Peter Nardi, from Pitzer College, let us know that the McKinsey Global Institute recently released a report on U.S. cities and the economy. Large cities (those with 150,000+ residents), are more dominant in the U.S. than in Western Europe, China, and India. More of both the national population and economic productivity (measured by GDP) is concentrated in cities in the U.S. than in those other areas, with the exception of the concentration of GDP in large cities in China:

So overall, the vast majority of the U.S. population lives in cities, and they drive economic development and change here. But of course, the fortunes of cities within the U.S. have varied greatly. If we look at the top 30 cities (by GDP) in 1978 and 2010 (in constant 2010 dollars), we can see the decline of many older manufacturing and transportation centers in the northeast and Great Lakes areas. Milwaukee, Indianapolis, Columbus, and Buffalo fell out of the top 30 altogether, while Philly, Detroit, Pittsburgh, Cleveland, and Cincinnati experienced decreases in their contributions to the overall economy, as did three river port cities — New Orleans, Kansas City, and St. Louis. On the other hand, the Sun Belt has become much more prominent, with cities in the South and Southwest entering the top 30 or rising in the rankings (and 6 of the top 30 from California alone):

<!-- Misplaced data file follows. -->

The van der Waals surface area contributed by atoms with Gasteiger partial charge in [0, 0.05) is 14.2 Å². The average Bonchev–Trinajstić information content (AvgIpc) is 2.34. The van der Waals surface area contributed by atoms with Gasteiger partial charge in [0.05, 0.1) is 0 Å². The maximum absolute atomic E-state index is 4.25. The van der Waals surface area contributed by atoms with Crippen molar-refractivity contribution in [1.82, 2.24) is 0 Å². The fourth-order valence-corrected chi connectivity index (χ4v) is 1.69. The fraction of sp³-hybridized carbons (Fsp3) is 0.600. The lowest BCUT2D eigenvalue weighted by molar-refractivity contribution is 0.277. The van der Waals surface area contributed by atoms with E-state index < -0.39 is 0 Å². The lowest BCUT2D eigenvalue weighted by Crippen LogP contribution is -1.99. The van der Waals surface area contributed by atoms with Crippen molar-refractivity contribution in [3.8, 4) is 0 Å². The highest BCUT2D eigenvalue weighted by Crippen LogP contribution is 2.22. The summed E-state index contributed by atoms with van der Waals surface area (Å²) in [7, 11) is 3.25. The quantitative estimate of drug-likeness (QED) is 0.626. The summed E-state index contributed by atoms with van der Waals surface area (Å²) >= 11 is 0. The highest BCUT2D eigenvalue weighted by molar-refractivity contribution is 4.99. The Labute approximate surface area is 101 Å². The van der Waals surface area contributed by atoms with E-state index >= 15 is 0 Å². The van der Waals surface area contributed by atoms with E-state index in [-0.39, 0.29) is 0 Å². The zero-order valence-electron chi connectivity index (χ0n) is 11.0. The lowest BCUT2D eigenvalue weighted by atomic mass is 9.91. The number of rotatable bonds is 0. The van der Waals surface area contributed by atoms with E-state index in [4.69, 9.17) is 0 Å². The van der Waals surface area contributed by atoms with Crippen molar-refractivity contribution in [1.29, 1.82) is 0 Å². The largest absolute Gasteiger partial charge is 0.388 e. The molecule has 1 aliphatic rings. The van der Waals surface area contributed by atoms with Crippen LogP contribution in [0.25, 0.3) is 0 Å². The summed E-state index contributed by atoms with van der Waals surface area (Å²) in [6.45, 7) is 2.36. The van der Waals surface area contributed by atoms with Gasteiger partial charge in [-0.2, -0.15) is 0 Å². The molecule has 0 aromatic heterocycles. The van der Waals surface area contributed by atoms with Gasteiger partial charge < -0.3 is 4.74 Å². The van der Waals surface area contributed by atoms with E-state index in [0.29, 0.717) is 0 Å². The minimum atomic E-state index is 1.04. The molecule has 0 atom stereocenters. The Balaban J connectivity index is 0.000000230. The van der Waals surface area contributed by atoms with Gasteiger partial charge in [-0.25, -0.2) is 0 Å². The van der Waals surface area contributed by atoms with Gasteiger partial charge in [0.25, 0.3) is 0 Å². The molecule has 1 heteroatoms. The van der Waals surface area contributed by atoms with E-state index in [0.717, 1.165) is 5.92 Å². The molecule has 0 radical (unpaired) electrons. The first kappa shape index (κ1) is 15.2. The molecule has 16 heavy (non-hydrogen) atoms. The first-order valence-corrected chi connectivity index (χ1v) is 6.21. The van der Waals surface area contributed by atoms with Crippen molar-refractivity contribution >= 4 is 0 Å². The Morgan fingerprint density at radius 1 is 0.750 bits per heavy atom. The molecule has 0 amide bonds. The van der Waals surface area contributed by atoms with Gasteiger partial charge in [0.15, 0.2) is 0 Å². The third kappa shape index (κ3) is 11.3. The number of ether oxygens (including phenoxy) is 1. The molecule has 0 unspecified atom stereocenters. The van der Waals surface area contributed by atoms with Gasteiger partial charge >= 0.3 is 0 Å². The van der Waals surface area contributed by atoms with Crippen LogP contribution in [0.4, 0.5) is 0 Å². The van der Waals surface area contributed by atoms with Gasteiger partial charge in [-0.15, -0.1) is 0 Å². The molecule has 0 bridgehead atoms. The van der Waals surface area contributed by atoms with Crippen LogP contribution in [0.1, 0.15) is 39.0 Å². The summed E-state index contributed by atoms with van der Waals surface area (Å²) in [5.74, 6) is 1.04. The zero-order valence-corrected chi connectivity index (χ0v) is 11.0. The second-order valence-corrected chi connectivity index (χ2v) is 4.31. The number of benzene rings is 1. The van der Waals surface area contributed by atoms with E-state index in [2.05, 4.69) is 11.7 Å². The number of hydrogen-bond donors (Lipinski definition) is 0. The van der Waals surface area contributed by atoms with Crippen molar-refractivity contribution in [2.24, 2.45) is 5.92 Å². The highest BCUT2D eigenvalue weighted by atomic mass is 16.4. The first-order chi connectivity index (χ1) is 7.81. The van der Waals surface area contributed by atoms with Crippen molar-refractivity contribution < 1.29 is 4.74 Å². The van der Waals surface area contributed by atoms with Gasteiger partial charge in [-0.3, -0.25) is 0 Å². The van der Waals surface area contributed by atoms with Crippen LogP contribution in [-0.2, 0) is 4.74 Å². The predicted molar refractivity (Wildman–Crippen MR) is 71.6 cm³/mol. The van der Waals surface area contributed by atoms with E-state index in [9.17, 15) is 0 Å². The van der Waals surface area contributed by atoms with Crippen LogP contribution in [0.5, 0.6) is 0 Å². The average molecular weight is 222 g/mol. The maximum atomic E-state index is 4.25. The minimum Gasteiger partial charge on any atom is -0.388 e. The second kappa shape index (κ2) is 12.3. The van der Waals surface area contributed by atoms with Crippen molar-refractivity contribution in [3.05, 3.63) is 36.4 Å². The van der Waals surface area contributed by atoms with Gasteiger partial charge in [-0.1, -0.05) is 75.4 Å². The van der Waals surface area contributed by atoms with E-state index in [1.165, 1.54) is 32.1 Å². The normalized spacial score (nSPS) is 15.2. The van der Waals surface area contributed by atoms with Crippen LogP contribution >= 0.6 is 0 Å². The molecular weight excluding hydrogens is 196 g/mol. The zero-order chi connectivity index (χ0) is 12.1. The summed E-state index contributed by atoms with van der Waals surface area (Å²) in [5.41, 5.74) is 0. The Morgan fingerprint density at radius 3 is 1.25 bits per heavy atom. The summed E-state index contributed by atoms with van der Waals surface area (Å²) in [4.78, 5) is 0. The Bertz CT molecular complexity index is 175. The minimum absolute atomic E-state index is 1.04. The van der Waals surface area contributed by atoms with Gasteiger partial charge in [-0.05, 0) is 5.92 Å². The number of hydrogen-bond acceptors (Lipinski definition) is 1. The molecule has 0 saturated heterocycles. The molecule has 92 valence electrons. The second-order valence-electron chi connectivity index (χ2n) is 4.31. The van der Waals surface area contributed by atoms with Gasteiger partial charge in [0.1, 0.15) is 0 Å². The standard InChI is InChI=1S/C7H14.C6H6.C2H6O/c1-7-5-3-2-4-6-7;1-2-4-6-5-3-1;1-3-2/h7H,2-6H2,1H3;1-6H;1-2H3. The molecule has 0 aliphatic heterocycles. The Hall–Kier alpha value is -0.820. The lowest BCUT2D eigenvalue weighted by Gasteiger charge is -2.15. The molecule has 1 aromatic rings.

Most of the economic growth, the study finds, is due to expanding populations. Large cities aren’t becoming much more productive — cities with high overall GDP growth didn’t have higher per capita growth rates than other cities, so it isn’t that their economies are transforming in ways that make workers tremendously more productive individually. They’re growing much faster in terms of population, and that expansion pushes economic growth.

The report also found there’s no single path to successful economic growth for cities. Some with diversified local economies did very well, but others were below average; similarly, some cities that were largely dependent on just one or two economic sectors have suffered, but others did quite well. Check out the full report for a much more detailed analysis on the factors that influence the rise or decline of the economies of U.S. cities, as well as future challenges.

(Via The Atlantic.)